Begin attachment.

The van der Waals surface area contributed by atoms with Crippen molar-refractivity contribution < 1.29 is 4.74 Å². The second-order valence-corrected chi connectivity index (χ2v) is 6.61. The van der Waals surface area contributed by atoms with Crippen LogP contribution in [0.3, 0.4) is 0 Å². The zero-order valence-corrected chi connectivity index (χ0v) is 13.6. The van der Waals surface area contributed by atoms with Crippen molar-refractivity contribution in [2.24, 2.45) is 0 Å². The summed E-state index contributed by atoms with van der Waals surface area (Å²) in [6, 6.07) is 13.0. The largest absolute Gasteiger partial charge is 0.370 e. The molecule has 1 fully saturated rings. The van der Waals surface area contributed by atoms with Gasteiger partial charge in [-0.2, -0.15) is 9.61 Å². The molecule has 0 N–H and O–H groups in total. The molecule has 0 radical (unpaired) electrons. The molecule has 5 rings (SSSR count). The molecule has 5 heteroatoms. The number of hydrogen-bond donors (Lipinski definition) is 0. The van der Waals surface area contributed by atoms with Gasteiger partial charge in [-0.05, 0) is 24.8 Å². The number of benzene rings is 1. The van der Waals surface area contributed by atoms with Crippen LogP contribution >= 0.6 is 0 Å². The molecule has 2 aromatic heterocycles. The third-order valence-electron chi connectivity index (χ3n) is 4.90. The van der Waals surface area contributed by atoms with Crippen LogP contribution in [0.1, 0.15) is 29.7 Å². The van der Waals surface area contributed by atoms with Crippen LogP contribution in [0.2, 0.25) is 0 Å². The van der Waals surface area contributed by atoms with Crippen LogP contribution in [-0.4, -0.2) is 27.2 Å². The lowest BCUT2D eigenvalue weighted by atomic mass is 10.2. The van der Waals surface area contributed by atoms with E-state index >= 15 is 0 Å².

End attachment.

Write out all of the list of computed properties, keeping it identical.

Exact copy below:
The van der Waals surface area contributed by atoms with Crippen molar-refractivity contribution < 1.29 is 4.74 Å². The second-order valence-corrected chi connectivity index (χ2v) is 6.61. The van der Waals surface area contributed by atoms with Crippen LogP contribution in [0.3, 0.4) is 0 Å². The zero-order valence-corrected chi connectivity index (χ0v) is 13.6. The van der Waals surface area contributed by atoms with Crippen molar-refractivity contribution in [2.24, 2.45) is 0 Å². The summed E-state index contributed by atoms with van der Waals surface area (Å²) in [6, 6.07) is 13.0. The largest absolute Gasteiger partial charge is 0.370 e. The molecule has 1 fully saturated rings. The van der Waals surface area contributed by atoms with Gasteiger partial charge in [-0.2, -0.15) is 9.61 Å². The molecule has 0 N–H and O–H groups in total. The molecule has 0 radical (unpaired) electrons. The molecule has 5 rings (SSSR count). The molecule has 5 heteroatoms. The number of hydrogen-bond donors (Lipinski definition) is 0. The van der Waals surface area contributed by atoms with Gasteiger partial charge in [-0.05, 0) is 24.8 Å². The number of benzene rings is 1. The van der Waals surface area contributed by atoms with Crippen LogP contribution >= 0.6 is 0 Å². The molecule has 2 aromatic heterocycles. The third-order valence-electron chi connectivity index (χ3n) is 4.90. The van der Waals surface area contributed by atoms with Crippen LogP contribution in [0.1, 0.15) is 29.7 Å². The van der Waals surface area contributed by atoms with Crippen LogP contribution in [0.2, 0.25) is 0 Å². The van der Waals surface area contributed by atoms with Crippen LogP contribution in [-0.4, -0.2) is 27.2 Å². The lowest BCUT2D eigenvalue weighted by atomic mass is 10.2. The van der Waals surface area contributed by atoms with E-state index >= 15 is 0 Å².